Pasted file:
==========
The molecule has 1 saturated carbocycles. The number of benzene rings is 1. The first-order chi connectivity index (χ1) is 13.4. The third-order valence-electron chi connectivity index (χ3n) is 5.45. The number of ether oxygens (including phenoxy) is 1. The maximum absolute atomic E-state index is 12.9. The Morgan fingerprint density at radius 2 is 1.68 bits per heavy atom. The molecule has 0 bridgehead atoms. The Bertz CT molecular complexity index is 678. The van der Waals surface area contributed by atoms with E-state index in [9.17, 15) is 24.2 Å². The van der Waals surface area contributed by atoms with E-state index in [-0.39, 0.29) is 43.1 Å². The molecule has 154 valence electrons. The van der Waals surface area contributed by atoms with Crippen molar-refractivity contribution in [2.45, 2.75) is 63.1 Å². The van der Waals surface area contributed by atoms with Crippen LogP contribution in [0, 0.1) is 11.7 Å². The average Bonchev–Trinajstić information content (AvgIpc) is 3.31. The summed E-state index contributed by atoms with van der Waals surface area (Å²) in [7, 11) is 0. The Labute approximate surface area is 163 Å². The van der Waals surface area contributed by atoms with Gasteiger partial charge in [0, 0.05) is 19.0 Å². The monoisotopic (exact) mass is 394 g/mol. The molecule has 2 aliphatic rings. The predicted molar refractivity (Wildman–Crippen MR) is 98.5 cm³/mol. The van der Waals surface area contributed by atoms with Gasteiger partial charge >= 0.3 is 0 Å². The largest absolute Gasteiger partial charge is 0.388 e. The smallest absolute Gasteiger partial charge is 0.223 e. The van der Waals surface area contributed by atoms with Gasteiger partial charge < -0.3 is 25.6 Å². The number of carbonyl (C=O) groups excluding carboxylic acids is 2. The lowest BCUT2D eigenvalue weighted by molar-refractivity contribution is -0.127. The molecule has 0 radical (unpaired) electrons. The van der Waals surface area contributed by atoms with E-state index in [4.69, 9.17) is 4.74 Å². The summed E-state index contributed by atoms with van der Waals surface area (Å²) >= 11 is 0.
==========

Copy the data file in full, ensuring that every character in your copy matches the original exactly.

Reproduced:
The molecule has 1 saturated carbocycles. The number of benzene rings is 1. The first-order chi connectivity index (χ1) is 13.4. The third-order valence-electron chi connectivity index (χ3n) is 5.45. The number of ether oxygens (including phenoxy) is 1. The maximum absolute atomic E-state index is 12.9. The Morgan fingerprint density at radius 2 is 1.68 bits per heavy atom. The molecule has 0 bridgehead atoms. The Bertz CT molecular complexity index is 678. The van der Waals surface area contributed by atoms with E-state index in [9.17, 15) is 24.2 Å². The van der Waals surface area contributed by atoms with E-state index in [-0.39, 0.29) is 43.1 Å². The molecule has 154 valence electrons. The van der Waals surface area contributed by atoms with Crippen molar-refractivity contribution in [2.45, 2.75) is 63.1 Å². The van der Waals surface area contributed by atoms with Crippen LogP contribution in [0, 0.1) is 11.7 Å². The average Bonchev–Trinajstić information content (AvgIpc) is 3.31. The summed E-state index contributed by atoms with van der Waals surface area (Å²) in [7, 11) is 0. The Labute approximate surface area is 163 Å². The van der Waals surface area contributed by atoms with Gasteiger partial charge in [0, 0.05) is 19.0 Å². The monoisotopic (exact) mass is 394 g/mol. The molecule has 2 aliphatic rings. The predicted molar refractivity (Wildman–Crippen MR) is 98.5 cm³/mol. The van der Waals surface area contributed by atoms with Gasteiger partial charge >= 0.3 is 0 Å². The largest absolute Gasteiger partial charge is 0.388 e. The smallest absolute Gasteiger partial charge is 0.223 e. The van der Waals surface area contributed by atoms with Gasteiger partial charge < -0.3 is 25.6 Å². The number of carbonyl (C=O) groups excluding carboxylic acids is 2. The lowest BCUT2D eigenvalue weighted by molar-refractivity contribution is -0.127. The molecule has 0 radical (unpaired) electrons. The van der Waals surface area contributed by atoms with E-state index in [4.69, 9.17) is 4.74 Å². The summed E-state index contributed by atoms with van der Waals surface area (Å²) >= 11 is 0.